By Stephen Spotswood
SAN ANTONIO, TX – That soldiers come back from the battlefield bearing permanent reminders of their time there – scars they will live with for the rest of their lives – is taken as a heavy but inevitable cost of war.
Those scars need not be as permanent or debilitating as they have been in the past, however.
Military physicians are using healthcare technology designed for cosmetic purposes to help soften and decrease scar tissue in returning vets, and to help victims of limb loss have an easier transition to life with prosthetics. Their hope is that by creatively repurposing technology, they can ease the physical burden of wounded veterans.
Lt. Col. Chad Hivnor, MD, of the 59th Medical Wing, is the dermatology residency program director at Joint Base San Antonio-Lackland and was one of the first dermatologists who discovered the potential of fractionated laser technology in treating scar tissue.
Fractionated lasers use needlelike lasers to puncture the skin, creating patterns of thermal wounds that then begin to heal. The healing process creates an improvement in the tone and texture of skin.
The technology originally was used to treat facial lines and wrinkles and skin discoloration. As the technology improved, with the size of the beams shrinking from something measured in millimeters to something measured in microns, its ability to effectively impact the texture and flexibility of scar tissue rose significantly.
“When we started doing this, there was a dramatic softening of the scar and an increase in pliability and flexibility,” Hivnor said. “With that came an increased range of motion almost instantaneously.”
The improvement persisted for many months and, for the earliest patients, it has persisted for several years.
Sometimes this means patients have an easier time transitioning to civilian life. For others, it means they are able to return to service.
“I had one Marine special forces patient — ambidextrous in his ability to use his [weapons]. He was a very good sniper,” Hivnor said. “After an IED, he wasn’t able to pull the trigger with either hand. Using our laser, we were able to give him the ability to pull the trigger with both hands again.”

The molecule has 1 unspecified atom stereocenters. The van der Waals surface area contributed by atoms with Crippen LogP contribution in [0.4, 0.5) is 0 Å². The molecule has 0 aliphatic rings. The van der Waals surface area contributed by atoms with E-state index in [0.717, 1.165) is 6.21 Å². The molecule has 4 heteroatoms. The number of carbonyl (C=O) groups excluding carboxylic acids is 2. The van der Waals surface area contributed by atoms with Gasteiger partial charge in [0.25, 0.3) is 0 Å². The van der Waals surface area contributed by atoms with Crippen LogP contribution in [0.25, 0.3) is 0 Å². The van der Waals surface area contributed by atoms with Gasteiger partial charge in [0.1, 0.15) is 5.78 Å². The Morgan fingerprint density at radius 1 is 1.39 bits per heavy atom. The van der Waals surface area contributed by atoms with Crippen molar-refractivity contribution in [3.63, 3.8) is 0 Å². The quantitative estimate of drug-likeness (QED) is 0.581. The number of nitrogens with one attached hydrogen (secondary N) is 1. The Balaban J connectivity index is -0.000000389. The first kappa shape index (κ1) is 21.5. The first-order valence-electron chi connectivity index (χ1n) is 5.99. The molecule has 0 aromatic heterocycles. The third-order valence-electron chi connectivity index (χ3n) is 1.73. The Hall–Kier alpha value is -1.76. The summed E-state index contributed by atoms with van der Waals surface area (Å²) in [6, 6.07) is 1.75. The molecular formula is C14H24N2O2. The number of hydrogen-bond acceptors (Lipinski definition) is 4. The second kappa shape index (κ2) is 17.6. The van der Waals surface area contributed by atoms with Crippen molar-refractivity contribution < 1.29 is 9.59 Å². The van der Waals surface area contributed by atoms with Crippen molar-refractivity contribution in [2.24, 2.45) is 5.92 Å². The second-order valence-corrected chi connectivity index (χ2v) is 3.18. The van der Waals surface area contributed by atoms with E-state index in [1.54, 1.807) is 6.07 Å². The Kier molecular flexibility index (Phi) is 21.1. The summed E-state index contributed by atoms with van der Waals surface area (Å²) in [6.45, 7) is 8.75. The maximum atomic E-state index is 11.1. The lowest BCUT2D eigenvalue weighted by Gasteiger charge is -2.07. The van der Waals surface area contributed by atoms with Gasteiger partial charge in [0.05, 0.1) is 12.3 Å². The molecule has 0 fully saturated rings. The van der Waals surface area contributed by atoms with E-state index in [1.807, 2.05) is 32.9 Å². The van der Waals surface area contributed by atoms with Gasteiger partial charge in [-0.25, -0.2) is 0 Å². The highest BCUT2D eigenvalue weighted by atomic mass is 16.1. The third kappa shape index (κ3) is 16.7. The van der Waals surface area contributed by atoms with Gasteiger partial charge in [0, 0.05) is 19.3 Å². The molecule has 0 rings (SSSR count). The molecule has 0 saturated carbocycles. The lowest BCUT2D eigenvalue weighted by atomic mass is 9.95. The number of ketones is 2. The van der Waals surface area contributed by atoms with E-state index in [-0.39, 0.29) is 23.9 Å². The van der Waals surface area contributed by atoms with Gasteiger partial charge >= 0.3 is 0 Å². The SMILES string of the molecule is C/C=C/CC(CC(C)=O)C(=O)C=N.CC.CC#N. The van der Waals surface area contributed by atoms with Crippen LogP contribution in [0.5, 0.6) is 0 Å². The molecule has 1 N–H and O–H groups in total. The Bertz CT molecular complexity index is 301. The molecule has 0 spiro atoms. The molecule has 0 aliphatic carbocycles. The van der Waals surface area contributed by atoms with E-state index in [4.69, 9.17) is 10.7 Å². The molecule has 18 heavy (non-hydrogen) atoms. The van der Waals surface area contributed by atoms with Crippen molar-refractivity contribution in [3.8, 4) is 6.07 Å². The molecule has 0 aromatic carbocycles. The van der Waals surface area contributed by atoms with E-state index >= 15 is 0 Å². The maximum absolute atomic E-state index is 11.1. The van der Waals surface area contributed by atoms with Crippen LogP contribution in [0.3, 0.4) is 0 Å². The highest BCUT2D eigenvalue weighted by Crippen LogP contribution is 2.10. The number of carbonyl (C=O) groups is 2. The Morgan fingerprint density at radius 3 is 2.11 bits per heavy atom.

Focusing On Prosthetics
Initially, Hivnor focused on patients with burns, because the DoD burn center is headquartered in San Antonio. As military operations overseas wound down and the number of servicemembers returning with burns dropped off, Hivnor and his colleagues searched for other ways to study the technology.
Partnering with Massachusetts General Hospital and Shriner’s Hospital of Boston, Hivnor was awarded a $1.1 million grant to study improvement in range of motion, using lasers not only on burn scars, but also on amputation.
His work in helping treat the Marine sniper and demonstrating that the technology can be utilized beyond burn scars was instrumental in getting the grant, Hivnor said.
Amputations can result in severe scarring, not only from the initial trauma that resulted in the limb loss, but also from the multiple surgeries that follow.
“If you have bad trauma that causes amputation and you bring grafts together, that can [decrease] range of motion,” Hivnor pointed out. “By focusing the laser on that [scar tissue], we can get that range of motion back. It can also help decrease tension and helps with pliability around the wound, which helps [the wound] to heal.”
Laser technology also can be used to smooth the surface of the amputated limb, allowing for an easier prosthetic fit.
“If you have an undulating contour, the fractionated laser can help,” he said.
Hivnor also uses laser technology to remove hairs from amputated limbs — especially below-the-knee amputations. Friction created by the hair and prosthetic rubbing against one another can cause significant discomfort and potentially result in ulcers.
“That’s become quite common,” he said. “We do that on almost all of our patients.”
What’s less common is the use of Botox on amputated limbs to reduce sweating, but it’s a treatment that Hivnor has administered to those patients who feel the benefit is worth the discomfort of the procedure.
In the hot, humid climate of San Antonio, patients with below-the-limb amputations find sweat quickly accumulates in the Neoprene sleeve that fits the prosthetic to their limb.
“It creates pooling of sweat,” Hivnor said. “You can lose suction. The [prosthetic] leg can fall off in mid-stride.”
In 2010, Hivnor had an article published in the Archives of Dermatology documenting the case of a soldier treated with botulinum toxin to prevent sweating from his amputated leg. The injection decreased perspiration to the point where an adequate seal was created between skin and prosthetic.1
The process can be very painful, however, and must be done annually. Because effectiveness of the treatment peaks about two months after injection, patients begin coming in for treatment in March and April.
The number of patients returning for multiple treatments is highly variable. “It’s very helpful, but it’s also very painful,” Hivnor said, adding that he wishes there were a way to reduce the sweat painlessly.
Some other procedures, usually used in the underarm area, can permanently decrease perspiration, but Hivnor considers that to be too dangerous a proposition.
“What if 10 years down the road, we find out that sweat is important?” he mused.
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